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Timberlake also worked his multihyphentate butt off: Single-handedly taking charge of a pretty amusing Elton John-at-Hugo-Chavez’s-funeral cold open (whereas most hosts don’t appear till the opening monologue); riffing during said monologue with A-listers including Steve Martin, Martin Short, Alec Baldwin, Tom Hanks, Chevy Chase, Dan Aykroyd and Candice Bergen; and even pulling double duty as musical guest. And the good news is, the hard work paid off: Sure, the episode had a few serious clunkers, but the laughter-to-groans ratio was more than acceptable (and even brought us the return of Martin and Aykroyd’s Festrunk Brothers, and Timberlake and Andy Samberg’s “Dick in a Box” singers, all in one skit). BEST: Moet & Chandon Ad Vanessa Bayer and Cecily Strong brought back what could be a one-joke concept — former porn stars doing ad testimonials to score free product — and once again elevated it to pure hilarity with their slurry line readings and increasingly absurdist details.



The host borrowed a getup from Liberace‘s closet to play Elton John, who had flown all the way to Venezuela to fete the fallen leader because “eh, a gig is a gig.” His modified take on “Candle in the Wind” was more clever than laugh-out-loud funny, though it’s pretty incredible to know that every insane fact about Chavez that made it into the song is true.It was the musician-actor’s fifth time hosting, which gave him access to the exclusive “five-timer's club.” Timberlake was ushered off the stage and into the inner sanctum, where he encountered a slew of ' Sketches Made Into Movies Paul Simon greeted Timberlake, as did a pipe-smoking Steve Martin, who was a tad suspicious of the club’s new member, scoffing when he learned Timberlake couldn't play the banjo. The comedian then belittled Dan Aykroyd, who as a mere one-time host, was reduced to bartending for the clubmembers.Martin Short (also not a member of the club) was forced to work as a mistreated waiter.Maine Justice I'm not the biggest fan of Maine Justice, but this new installment is winning me over a little with Kate Mc Kinnon's wonderful performance, the involvement of the charismatic Timberlake, and Andy Samberg playing the straight guy, which is always fun.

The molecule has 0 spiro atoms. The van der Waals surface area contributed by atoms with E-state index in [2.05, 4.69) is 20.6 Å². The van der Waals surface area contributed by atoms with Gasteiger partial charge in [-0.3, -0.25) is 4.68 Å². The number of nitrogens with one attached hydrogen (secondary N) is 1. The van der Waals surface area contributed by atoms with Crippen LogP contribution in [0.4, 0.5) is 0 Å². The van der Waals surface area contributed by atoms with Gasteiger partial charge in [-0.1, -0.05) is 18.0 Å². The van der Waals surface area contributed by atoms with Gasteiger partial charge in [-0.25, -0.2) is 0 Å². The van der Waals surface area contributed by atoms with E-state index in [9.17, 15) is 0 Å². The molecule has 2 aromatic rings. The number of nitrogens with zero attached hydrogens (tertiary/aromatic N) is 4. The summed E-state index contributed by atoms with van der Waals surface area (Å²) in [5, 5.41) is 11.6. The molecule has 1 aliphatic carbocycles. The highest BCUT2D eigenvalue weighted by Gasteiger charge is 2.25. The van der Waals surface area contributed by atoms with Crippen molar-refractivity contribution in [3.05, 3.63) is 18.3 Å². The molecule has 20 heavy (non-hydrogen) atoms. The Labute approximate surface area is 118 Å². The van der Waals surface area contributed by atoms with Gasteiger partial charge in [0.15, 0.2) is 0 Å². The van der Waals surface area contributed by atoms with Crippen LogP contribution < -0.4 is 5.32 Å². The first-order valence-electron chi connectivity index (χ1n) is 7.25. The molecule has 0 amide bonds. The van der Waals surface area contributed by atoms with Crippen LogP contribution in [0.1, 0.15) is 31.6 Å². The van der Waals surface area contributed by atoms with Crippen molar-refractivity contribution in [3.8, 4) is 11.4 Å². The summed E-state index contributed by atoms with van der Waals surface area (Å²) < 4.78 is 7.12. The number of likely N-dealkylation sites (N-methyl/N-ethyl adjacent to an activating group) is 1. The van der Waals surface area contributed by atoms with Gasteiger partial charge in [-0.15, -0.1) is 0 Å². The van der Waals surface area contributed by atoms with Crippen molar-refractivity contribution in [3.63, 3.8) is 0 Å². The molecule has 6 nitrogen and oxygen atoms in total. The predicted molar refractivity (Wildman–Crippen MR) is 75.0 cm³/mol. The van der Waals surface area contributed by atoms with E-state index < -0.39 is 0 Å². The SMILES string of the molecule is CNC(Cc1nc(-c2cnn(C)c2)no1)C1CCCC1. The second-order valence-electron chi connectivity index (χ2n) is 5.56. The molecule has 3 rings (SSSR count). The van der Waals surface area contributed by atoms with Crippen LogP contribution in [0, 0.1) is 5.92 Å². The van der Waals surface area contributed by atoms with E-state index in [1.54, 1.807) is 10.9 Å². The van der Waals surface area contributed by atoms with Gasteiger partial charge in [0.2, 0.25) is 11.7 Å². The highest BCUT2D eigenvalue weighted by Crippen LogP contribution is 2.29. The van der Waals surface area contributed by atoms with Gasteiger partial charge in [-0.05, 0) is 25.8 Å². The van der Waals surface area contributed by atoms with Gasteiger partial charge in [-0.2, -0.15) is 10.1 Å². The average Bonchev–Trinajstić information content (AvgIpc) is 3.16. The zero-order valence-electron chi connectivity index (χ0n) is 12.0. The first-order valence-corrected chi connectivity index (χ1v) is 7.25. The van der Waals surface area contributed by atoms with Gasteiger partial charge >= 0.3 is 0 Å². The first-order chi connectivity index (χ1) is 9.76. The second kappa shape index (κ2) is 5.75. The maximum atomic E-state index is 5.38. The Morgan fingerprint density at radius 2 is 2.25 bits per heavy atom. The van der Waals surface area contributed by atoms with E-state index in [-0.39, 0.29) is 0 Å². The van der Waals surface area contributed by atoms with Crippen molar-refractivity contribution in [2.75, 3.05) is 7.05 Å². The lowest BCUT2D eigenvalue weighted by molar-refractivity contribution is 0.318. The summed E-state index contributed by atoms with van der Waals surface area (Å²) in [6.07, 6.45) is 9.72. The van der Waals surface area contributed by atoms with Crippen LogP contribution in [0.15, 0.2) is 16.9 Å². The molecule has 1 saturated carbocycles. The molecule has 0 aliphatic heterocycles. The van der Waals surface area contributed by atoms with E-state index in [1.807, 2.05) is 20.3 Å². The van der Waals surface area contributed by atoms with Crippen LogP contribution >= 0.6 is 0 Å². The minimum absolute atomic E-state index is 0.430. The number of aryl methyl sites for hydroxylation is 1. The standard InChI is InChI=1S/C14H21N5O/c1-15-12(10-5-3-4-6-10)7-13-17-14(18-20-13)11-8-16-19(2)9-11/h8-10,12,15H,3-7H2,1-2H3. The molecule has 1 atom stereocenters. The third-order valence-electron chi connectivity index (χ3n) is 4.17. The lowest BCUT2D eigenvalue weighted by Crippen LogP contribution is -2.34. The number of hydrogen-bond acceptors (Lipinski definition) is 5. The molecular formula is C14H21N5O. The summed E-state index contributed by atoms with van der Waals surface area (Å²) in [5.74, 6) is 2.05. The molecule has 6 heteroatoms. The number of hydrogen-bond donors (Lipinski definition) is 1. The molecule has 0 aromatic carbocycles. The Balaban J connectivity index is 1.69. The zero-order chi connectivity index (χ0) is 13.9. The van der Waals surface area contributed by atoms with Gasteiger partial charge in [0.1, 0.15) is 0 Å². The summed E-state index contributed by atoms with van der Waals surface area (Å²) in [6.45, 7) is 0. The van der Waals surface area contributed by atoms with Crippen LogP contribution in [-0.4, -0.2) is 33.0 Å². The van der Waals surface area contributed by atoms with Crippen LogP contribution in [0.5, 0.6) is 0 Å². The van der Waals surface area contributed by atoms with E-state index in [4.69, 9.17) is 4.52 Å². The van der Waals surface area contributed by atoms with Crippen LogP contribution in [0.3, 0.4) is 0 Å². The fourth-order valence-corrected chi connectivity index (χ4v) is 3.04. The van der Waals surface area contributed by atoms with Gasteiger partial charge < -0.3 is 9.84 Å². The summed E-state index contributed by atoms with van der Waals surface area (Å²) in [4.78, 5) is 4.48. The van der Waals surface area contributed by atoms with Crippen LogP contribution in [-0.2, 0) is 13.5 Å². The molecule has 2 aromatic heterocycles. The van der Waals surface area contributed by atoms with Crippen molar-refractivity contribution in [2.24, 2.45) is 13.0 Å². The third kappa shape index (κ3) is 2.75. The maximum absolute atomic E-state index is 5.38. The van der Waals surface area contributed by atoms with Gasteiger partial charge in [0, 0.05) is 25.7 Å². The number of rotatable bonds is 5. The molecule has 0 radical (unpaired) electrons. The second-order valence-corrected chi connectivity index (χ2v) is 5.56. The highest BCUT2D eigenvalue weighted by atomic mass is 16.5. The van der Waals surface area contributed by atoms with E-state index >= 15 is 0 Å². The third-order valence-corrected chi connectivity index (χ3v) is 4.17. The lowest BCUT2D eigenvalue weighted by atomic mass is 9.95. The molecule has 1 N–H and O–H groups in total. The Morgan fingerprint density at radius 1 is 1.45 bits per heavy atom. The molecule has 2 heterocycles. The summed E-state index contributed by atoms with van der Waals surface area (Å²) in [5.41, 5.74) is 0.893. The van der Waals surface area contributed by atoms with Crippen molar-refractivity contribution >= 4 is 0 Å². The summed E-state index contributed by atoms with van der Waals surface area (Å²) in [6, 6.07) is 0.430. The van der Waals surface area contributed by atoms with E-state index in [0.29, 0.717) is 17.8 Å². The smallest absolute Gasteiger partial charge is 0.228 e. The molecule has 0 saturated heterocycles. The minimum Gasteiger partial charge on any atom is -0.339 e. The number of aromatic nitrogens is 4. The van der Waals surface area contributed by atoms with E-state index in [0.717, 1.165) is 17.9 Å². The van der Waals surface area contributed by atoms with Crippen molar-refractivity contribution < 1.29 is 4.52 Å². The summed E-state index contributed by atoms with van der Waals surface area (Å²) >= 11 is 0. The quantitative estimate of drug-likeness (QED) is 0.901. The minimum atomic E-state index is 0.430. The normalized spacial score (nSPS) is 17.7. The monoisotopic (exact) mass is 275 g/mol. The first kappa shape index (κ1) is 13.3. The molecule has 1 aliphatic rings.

Maine Justice is always absurd, but it boxes itself in with this really obnoxious premise. But Fred Armisen's Eugene Levy impression is something I wouldn't mind seeing again soon.

Opening Monologue Gosh, you guys, I can hardly believe this is the Justin Timberlake that was in N*Sync and dated Britney Spears. (I'll give you a moment to dry your eyes.) For his opening, Timberlake is welcomed to the five-timers club by Paul Simon (holy crap), a too-smooth Steve Martin, and Dan Aykroyd -- the latter of which is an original cast member but only hosted once, so he's relegated to tending bar. Chevy Chase also stops by, seemingly slightly more awake than he is on the set of ' Community,' and Martin Short pops in with some hors d'ouevres, at which point Timberlake realizes he's standing next to ' The Three Amigos.' Short is delightfully game to ham it up, and then -- and then!